An ultra-quiet aircraft, capable of taking off from strips of land one tenth the length of conventional runways, could be used to provide air taxi services within cities, according to its UK developer.
The Jetpod concept, the brainchild of London-based Avcen, is a Very Quiet Short Take-Off and Landing (VQSTOL) aircraft.
Although still at the design stage, Avcen believes the plane will be capable of taking off and landing within 125m. This will allow it to use small strips within city centres, where space is at a premium, and, as it is also capable of using stretches of grass or dirt strips, countryside locations where there is no proper runway.
To make it acceptable to city-dwellers, the aircraft also uses noise attenuation technologies, which can reduce the noise generated by the latest and quietest jet engines by an extra 17 to 20dB, according to Avcen managing director Mike Dacre.
‘The engines themselves are over-wing so you have obviously got some noise attenuation there, but most of the attenuation comes from the materials that we are using (to absorb acoustic energy) and the technologies we have developed to direct the thrust outside of the engine,’ said Dacre.
The firm has developed thrust management technology, including under-wing nozzles, to direct the thrust downwards through the wings. This reduces the amount of noise heard from the ground.
‘The thrust is in its standard horizontal mode as it goes out through the back of the aircraft, but it also goes through the wing as well,’ he said.
‘We call it thrust management, because it is managed after it comes out of the engine, that is where we take over. We do nothing to the engine, we take the thrust after it comes out of the mixer.’
The company believes the twin-jet, unpressurised aircraft will be capable of travelling at low altitudes at speeds of up to 300 knots (350mph), allowing it to transport people into London from out-of-town ‘park and fly’ sites in just two minutes. Demand for small aircraft capable of providing pay-on-demand transportation services into major cities is expected to rise as traffic congestion increases. To this end NASA is also leading its own Small Aircraft Transportation System (SATS) project.
The Avcen team, consisting of just five specialists, will now begin the proof-of-concept phase and build an aircraft ready for flight trials, the first of which is likely to be in around 18 months, said Dacre.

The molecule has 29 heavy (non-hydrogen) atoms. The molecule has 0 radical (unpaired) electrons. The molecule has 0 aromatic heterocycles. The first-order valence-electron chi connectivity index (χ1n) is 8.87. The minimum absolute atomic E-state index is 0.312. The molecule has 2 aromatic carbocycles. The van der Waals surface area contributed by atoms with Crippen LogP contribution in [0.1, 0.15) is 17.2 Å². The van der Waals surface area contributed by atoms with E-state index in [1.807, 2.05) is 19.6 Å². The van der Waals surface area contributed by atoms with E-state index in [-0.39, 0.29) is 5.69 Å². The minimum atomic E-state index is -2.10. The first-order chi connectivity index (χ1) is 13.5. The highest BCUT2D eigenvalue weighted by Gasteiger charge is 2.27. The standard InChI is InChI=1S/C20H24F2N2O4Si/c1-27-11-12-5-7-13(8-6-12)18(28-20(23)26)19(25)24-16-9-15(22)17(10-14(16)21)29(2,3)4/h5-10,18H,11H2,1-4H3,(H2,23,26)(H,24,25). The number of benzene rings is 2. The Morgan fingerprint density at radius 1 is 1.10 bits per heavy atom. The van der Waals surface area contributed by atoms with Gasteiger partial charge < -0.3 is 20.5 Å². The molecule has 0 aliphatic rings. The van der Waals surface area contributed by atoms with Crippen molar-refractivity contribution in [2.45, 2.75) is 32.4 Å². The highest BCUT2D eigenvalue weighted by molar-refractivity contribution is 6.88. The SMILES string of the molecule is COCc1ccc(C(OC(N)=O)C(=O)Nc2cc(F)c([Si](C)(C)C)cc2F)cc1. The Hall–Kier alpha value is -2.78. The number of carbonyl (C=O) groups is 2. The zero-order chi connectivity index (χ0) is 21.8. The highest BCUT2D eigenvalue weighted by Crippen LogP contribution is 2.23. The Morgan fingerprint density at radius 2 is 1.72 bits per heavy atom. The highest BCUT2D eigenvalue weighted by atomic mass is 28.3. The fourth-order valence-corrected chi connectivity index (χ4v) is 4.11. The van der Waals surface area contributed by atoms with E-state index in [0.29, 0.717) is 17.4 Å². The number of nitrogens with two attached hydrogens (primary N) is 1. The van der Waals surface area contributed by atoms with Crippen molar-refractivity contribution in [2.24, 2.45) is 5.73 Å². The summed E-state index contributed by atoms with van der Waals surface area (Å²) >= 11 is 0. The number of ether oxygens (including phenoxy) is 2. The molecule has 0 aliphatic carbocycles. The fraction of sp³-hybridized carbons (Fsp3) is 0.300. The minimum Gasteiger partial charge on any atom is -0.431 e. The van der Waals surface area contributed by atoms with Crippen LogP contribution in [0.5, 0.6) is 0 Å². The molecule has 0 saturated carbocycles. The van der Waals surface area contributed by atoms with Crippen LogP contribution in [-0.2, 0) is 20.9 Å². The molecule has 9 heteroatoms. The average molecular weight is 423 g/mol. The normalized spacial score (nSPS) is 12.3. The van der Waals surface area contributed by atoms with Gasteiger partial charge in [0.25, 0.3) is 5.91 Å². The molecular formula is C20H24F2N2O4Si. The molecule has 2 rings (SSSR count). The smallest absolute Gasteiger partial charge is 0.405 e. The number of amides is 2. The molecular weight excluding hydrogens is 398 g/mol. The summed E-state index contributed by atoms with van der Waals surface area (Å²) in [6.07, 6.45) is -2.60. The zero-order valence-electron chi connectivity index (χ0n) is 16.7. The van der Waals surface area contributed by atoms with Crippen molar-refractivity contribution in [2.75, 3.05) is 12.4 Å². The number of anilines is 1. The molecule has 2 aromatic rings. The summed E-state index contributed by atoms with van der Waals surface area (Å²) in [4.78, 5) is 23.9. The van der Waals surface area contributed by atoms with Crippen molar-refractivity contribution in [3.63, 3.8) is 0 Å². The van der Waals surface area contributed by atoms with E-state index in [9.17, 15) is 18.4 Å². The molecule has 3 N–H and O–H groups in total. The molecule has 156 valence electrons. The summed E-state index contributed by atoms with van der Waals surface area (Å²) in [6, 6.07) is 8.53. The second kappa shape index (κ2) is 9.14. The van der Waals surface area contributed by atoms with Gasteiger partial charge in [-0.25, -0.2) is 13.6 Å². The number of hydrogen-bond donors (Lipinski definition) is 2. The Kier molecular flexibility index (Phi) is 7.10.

Once the basic concept has been proved, in terms of the noise produced, take-off and landing distances and flight speeds, the company will apply to the European Aviation Safety Agency in Cologne for certification. This process, which costs around e800,000 (£556,000) can take from five to seven years from first application.
Avcen has funding available to develop and trial the aircraft, but will need further investment to begin production.
The company has also designed concepts for a personal jet, as well military and unmanned versions of the aircraft. The military version could be used to transport commanders or wounded troops quickly to and from the front line, or for small Special Forces teams thanks to its low noise and ability to land in rugged conditions. It could also be launched from Aircraft Carriers without the need for a catapult or arrester, the company claims. A civilian air ambulance version of the aircraft has also been designed, which could land on cordoned-off hospital access roads rather than requiring a special strip.
The UAV design is capable of hovering, allowing it to be used to rescue someone while being controlled by a crew up to 300 miles away – an operation never attempted before.
An alternative unmanned version of the aircraft has also been designed to perform tasks such as light re-supply, construction and engineering repair while hovering alongside oil rigs, large ships and high rise buildings.